After the Second World War, the dominant form of trade unionism recognized the primacy of the liberal democratic state and accepted the capitalist organization of production and private property. The revolutionary Marxist claims of overthrowing the state through the destruction of the capitalist mode of production were replaced by efforts to generate a dialogue and social pact among labour, capital and the state [158]. To put it differently, the goal of trade-unions to mobilize working class power for revolutionary purposes was abandoned in exchange for the legal recognition of collective bargaining and thus the state of trade-unions became crystallized as that of political actors representing an organized interest group within liberal democracy. The internalization of the attitude of “peaceful accommodation with capitalist interests” caused a deradicalization and depoliticization of the trade union movement [158]. The effects of a paradigm shift from Keynesianism to neoliberalism, therefore, have deeply cut into both trade-union membership and political activism.

In the context of the accumulation process of capital (the reinvestment of the surplus produced by workers), some workers are thrown out of work (the unemployed, or what Marxian economists call the reserve army of labour), others are insecure in their work and some are more secure.

The end of the social pact among “labour, capital and the state [government]”–at least from the point of view of capital, and increasingly of the state or government–has left workers with less protection from the onslaught of the vicious nature of a society dominated by a class of employers and the associated economic, political and social relations. There has been an increase in inequality in terms of income and wealth in the neoliberal era of privatization, deregulation and trade liberalization (page 342):

The income gap between people living in the top fifth of the richest countries and those living in the bottom fifth was 30:1 in 1960, 60:1 in 1990, and 74:1 in 1997. In 2005, the Human Development Report stated “the world’s richest 500 individuals have a combined income greater than that of the poorest 416 million.” In the same year the 2.5 billion people, or 40% of the world’s population, that lived on less than two dollars a day accounted for 5% of global income while the richest 10%, almost all of whom lived in high income countries, accounted for 54% of global income [163]. According the World Institute for Economic Research [31], the richest two per cent of adults in the world owned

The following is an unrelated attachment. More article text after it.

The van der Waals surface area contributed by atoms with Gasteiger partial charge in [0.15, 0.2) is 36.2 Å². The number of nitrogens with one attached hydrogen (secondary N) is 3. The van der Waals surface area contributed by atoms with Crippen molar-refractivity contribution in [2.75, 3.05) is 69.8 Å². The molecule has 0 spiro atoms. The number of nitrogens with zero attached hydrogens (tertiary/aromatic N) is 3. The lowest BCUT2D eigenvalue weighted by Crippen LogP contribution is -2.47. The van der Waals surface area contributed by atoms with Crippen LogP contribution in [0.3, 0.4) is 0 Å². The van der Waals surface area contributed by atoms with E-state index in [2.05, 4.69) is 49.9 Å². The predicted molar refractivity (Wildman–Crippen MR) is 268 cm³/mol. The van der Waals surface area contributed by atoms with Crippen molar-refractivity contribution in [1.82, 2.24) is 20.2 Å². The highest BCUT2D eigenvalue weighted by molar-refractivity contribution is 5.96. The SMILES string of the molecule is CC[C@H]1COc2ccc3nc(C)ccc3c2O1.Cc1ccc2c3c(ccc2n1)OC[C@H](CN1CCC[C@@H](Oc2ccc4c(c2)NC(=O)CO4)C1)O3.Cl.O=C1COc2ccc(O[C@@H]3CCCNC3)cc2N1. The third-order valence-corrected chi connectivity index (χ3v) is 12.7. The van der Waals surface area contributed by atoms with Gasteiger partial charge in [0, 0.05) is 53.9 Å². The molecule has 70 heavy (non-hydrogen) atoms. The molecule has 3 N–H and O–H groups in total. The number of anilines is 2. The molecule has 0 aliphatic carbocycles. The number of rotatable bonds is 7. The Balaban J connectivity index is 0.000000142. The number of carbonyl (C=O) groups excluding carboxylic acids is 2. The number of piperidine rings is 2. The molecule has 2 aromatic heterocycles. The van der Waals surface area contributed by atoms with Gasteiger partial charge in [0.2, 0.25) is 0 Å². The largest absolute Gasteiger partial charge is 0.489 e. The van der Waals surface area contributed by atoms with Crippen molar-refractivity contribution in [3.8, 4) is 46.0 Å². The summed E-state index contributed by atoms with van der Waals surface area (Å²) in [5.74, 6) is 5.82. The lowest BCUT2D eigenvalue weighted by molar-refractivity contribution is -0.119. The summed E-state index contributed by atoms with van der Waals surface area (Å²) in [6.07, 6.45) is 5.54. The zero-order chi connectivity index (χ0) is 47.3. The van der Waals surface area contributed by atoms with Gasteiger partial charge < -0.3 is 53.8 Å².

more than half of global household wealth while the poorer 50% of the world’s adults owned barely 1% of global wealth.

The increase in inequality in the neoliberal era has led to increased insecurity. You would think that with increased insecurity and inequality, there would be a need for more police, both private and public. However, what is interesting is how the presence of unions has generally not led to increases in the level of policing. Ironically, Mr. Rosenfeld, in his criticism of the idea of the abolition of the police, refers to the concept of “legitimation”:

In reality, though, bourgeois democratic institutions are not simply a façade for a bloody and murderous dictatorship over the poor and colonized. Yes, there are instances of state acts of murder and even terrorism. The liberal democratic state and institutions facilitate private capital accumulation and are structured in ways which seek to repress, diffuse and co-opt alternative political and social movements, but these are mediated by the necessities of legitimating capitalism. The relative power, political ideology and organization of the working class and colonized Indigenous peoples also affect the character of liberal democracy (and in the subordinate strata, there are forms of class differences and other contradictions that also matter).

Yes, the working class can modify or reform certain economic, political and social institutions through their strength. However, Mr. Rosenfeld does not look at the opposite process: how this modification leads to the modification of the demands of the working class, blunting their power to oppose the class of employers as an independent class.

This limitation of the potential power of the working class can be seen in the lack of the need for increased policing despite increased levels of insecurity–because most unions now serve at the macro level to legitimate the continued existence of the class of employers (page 354):

Union membership was unrelated to policing employment, whether public, private or
combined for all countries. But when post-USSR states were removed from the sample a